A magnetic helmet was used to shrink a tumor, and it successfully reduced the size of the swelling in the brain of a patient. What is more iconic with this innovation is that it can be a self-used therapy that focuses on a non-invasive treatment that reduces the risk of post-surgery illness or complications. Its home use is proven to be both cheaper and safer option for patients.
The COVID-19 pandemic has pushed a lot of people to stay at home, and this includes those with chronic conditions and adverse ones like tumors. Medicine in technology is evolving, as people mostly use online consultations and reviewing clinical notes through innovations like NoteAid.
Magnetic Helmet Helps Shrink Tumor
A magnetic helmet was said to shrink a tumor by just wearing it, and this innovation came from the Houston Methodist Neurological Institute, finding a way to help patients with a brain tumor.
Tumors are one of the most notorious bodily developments that may or may not turn into cases of cancers that could subject people to immune system failure. Either being benign or malignant, tumors need to be removed as they may provide pain, discomfort, or unexplainable feelings to their victims.
Sometimes, treatment to tumors only relies on magnets to "reduce the swelling" and shrink it, effectively ridding it of a person's body. This specific technology is now converted into a helmet, available for home use.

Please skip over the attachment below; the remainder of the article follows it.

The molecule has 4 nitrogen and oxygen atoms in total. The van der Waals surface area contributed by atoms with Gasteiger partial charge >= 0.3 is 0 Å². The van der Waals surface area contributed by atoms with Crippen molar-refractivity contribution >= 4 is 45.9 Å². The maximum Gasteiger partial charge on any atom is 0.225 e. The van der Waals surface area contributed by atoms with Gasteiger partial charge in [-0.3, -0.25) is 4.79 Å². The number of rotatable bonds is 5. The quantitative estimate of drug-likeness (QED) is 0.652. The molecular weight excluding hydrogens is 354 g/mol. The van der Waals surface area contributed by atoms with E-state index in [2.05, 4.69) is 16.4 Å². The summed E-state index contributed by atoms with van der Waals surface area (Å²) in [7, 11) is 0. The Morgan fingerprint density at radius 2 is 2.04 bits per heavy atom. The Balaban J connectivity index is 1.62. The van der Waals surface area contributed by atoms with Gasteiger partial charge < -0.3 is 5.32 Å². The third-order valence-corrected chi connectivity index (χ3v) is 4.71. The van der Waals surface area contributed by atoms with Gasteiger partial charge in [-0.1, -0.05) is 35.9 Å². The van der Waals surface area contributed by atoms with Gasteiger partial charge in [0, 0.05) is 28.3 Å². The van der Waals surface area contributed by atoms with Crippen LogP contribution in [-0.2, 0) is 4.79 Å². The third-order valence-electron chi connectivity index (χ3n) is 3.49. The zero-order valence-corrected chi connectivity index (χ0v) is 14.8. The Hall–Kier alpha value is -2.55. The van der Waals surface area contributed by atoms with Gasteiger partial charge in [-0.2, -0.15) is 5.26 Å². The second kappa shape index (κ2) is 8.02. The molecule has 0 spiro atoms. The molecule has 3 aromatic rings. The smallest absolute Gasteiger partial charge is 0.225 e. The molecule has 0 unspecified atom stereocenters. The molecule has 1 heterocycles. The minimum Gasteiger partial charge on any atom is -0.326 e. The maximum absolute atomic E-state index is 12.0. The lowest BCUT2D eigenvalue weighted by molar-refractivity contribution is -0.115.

How Does a Magnetic Helmet Work Against Tumors
The helmet is nothing special, it only holds the oscillating magnetic fields atop it, holding it in place for a patient's head to be the focus of the therapy. The only requirement for this helmet is to be able to send the magnetic field through the head, for the treatment to work.
Research lead David Baskin has published his and his team's research in the Frontiers of Oncology, where it is focused on the phrase "oncomagnetic device." The rotating magnet that creates a magnetic field that is powered by a battery sends the magnetic fields that are harmful against the tumor, but not to a patient.
Is This Magnetic Helmet Enough?
The first successful attempt was with a 53-year-old home treatment patient that was diagnosed with Glioblastoma. The patient's tumor shrunk by 31 percent. However, before completing the treatment, the patient died. The researchers say that this treatment has no connection to his death.
There is no saying if the magnetic helmet is enough or not, especially as each case varies depending on its stage and diagnosis. What this helmet brings is a new method of treatment that can be done and operated at home.
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Written by Isaiah Richard